Interview: Artist – Andre Sobota/Bungle

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AndreGiven his adept mastery of progressive and tech house, Andre Sobota has been able to carve out his own sonic lane, where he reigns free of any other copy-cat producer, as his synth sounds and drum hits remain one of the most distinctive I’ve heard. When he’s not releasing music on multiple labels under his real name, he’s churning out Drum and Bass tunes, using his Bungle moniker. Take this a chance to learn directly from the man himself about how he makes his music, what synths he uses and how achieves his mix-downs.

SOUND DESIGN/SAMPLING

One of the most defining things about your music is that your synth and drum sounds sound very distinct and unique. Let’s start with drums. A lot of your tracks from 2010 onwards have very punchy, rubbery kick drums and crisp claps. Do you make your own samples? If not, what’s been your main source of samples for drums?

I synthesize my own and try to use these as much as possible. I’ve done some kits with synths like bazzism, ARP2600, Jupiter, Cypher, and Massive. I’ve even done my very own 909-sounding clap with just white noise. But of course, I also use samples from many different sources. There is a great free pack out there with kits of all classic drum machines, and I use that a lot.

Another aspect is how you mix everything down. It’s not easy at all to have a loud, yet clean snare on the final mix, especially once it hits together with the kick drum. What started working well for me was combining compression with saturation for the kick and snare.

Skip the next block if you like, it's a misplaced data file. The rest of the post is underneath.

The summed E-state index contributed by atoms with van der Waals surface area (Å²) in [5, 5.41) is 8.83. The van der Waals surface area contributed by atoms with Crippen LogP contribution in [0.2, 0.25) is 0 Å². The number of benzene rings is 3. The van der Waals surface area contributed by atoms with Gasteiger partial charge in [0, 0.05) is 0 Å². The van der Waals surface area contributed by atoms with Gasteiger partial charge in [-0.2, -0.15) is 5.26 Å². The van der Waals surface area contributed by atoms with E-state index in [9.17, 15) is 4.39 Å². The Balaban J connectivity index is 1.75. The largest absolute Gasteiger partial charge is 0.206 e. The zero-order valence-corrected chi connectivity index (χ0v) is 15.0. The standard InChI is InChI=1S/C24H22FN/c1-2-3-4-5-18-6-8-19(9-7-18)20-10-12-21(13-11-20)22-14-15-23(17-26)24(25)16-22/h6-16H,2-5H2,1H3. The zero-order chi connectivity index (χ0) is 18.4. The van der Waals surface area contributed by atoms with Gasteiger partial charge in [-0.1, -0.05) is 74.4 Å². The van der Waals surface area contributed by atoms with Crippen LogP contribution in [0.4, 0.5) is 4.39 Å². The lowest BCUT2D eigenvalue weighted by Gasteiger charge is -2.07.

Do you ever place any ambience on your drums when mixing, like reverb or delays? If so, how do you work that into your mix?

I use 5 different auxiliary reverbs, with two of them being very short. I try to not use too much reverb on the beats though. What I do is layer different samples, until I get a certain color. Also, the organic feel is more about the way you sequence them.

I always try to make beats sound as close to a drummer playing as possible. So any drum roll or fill should sound like an extension of the beat.

What do you typically do for hi-hats? Loops, one-shots, etc?

Hi-hats are trouble. It’s what keeps me doing dozens of different mixes of each track for weeks. I’ve been trying to solve the problem by using a less-is-more approach, and by placing some hats very upfront in the mix, with strong attacks, and others are a bit distorted in the background. I use EQ and saturation for that.

I’m only using one shot samples for house and techno, but I use tons of loops for drum & bass.

You’re also known for using big, reverb-heavy tom hits on tracks like “Technicolor” and “Saudade”, every 8th bar or so. How do you get those?

It’s funny because I never liked those toms until I used them. For some reason they worked really well on “Technicolour“, which comes from the 80’s drum machine free sample pack. But I still have the feeling that they’re not the ultimate toms. I’m still looking for the most original thing. I’ve also synthesized my very own 80’s toms this year, but haven’t used them yet.

What are some tips and tricks you can offer for getting a good, punchy drum mix?

It’s confusing sometimes. You want the snare to have presence, but the more emphasis you give it, the longer the group and master compressors will take to release. Plus, when you slow the attack on a group compressor to let the drums punch, it will actually let through more peaks, rather than reduce the dynamics. So I’ve really worked hard on trying to understand how to make things punchy, loud but clear. I started to combine compression with saturation a lot.

Compressing with a slow attack will generate peaks, but when you use saturation, it will distort these peaks. So you can have a very natural sound with a strong attack, but with a very controlled amplitude.

One thing that solved all my problems recently is the use of an oscilloscope to see what compressors and EQ’s are actually doing to the signal. I’ve started to look at some mixes and found out that there were massive peaks generated by compressors.